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Bhima Koregaon Raids: Supreme Court Refuses To Stay Arrests Of Activists

Bhima Koregaon Raids: Supreme Court Refuses To Stay Arrests Of Activists

The Supreme Court today (August 29th, 2018) has refused to stay the arrest of five prominent human rights activist by Pune police for alleged Maoists links after raids across five states were carried out on August 28th, 2018.

The Bench headed by Chief Justice Dipak Misra has issued a notice to Maharashtra government and Pune police seeking their response and directed the Pune police to keep activist under house arrest till next hearing, which is on Thursday next week (September 6th, 2018).

The petition was filed by academician Romila Thapar and four rights activists, namely, Devki Jain, Prabhat Patnaik, Satish Deshpande and Maya Daruwala challenging the arrest of the activists.

Earlier today, senior advocates Abhishek Manu Singhvi, Dushyant Dave and Indira Jaising appeared before the CJI Misra when he assembled with other judges for a Constitution bench hearing. Adv. Singhvi said that the extraordinary situation made it necessary for him to mention the matter before a Constitution bench. However, as the CJI Misra could not take up any urgent matter while he heads a Constitution bench, he asked Adv. Singhvi and others to come back at 3.45 pm before a three-judge bench.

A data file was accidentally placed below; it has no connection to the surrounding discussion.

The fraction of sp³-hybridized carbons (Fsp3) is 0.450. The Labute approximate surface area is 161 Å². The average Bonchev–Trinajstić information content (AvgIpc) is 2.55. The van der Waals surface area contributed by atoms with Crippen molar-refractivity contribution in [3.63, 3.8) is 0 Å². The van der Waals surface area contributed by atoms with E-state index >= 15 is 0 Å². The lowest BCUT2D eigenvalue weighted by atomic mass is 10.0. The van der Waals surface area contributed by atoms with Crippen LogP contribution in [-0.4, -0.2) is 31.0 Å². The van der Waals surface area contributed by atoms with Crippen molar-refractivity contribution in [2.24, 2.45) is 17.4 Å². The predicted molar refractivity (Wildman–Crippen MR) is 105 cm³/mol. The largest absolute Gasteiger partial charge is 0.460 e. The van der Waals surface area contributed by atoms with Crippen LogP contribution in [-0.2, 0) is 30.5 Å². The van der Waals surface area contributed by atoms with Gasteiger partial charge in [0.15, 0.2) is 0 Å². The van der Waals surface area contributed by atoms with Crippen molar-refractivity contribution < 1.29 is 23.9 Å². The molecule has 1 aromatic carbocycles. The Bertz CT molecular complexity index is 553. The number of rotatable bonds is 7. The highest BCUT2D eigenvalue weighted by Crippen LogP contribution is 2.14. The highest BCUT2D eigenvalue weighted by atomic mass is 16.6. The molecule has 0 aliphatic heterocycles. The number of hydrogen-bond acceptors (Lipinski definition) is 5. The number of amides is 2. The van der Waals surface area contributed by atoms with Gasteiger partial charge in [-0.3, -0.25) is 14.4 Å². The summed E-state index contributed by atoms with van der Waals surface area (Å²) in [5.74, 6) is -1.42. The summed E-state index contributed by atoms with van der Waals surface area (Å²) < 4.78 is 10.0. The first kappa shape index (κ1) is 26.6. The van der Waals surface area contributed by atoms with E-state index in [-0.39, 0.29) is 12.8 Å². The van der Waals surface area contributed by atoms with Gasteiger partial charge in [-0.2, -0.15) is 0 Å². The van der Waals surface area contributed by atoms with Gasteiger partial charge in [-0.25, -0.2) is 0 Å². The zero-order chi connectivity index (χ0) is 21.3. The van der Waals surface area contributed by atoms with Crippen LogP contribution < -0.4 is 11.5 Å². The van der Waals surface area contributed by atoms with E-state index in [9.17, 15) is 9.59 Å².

The petitioners pleaded in the court to stay the arrest of the activists and hold an independent inquiry. They also urged the court to seek an explanation from Maharashtra for “sweeping round of arrests” in the case, reported PTI.

Lawyer and trade union activist Sudha Bhardwaj, revolutionary poet P Varavara Rao, civil rights activist and journalist Gautam Navlakha, and lawyers and activists Arun Ferreira and Vernon Gonsalves were arrested and charged with criminal conspiracy, creating fear and enmity between various groups, and under the Unlawful Activities (Prevention) Act, 1967.

The arrests were part of an investigation into the violence that rocked Bhima Koregaon in Maharashtra on January 1, 2018, during the bicentennial celebration of a British-era war.



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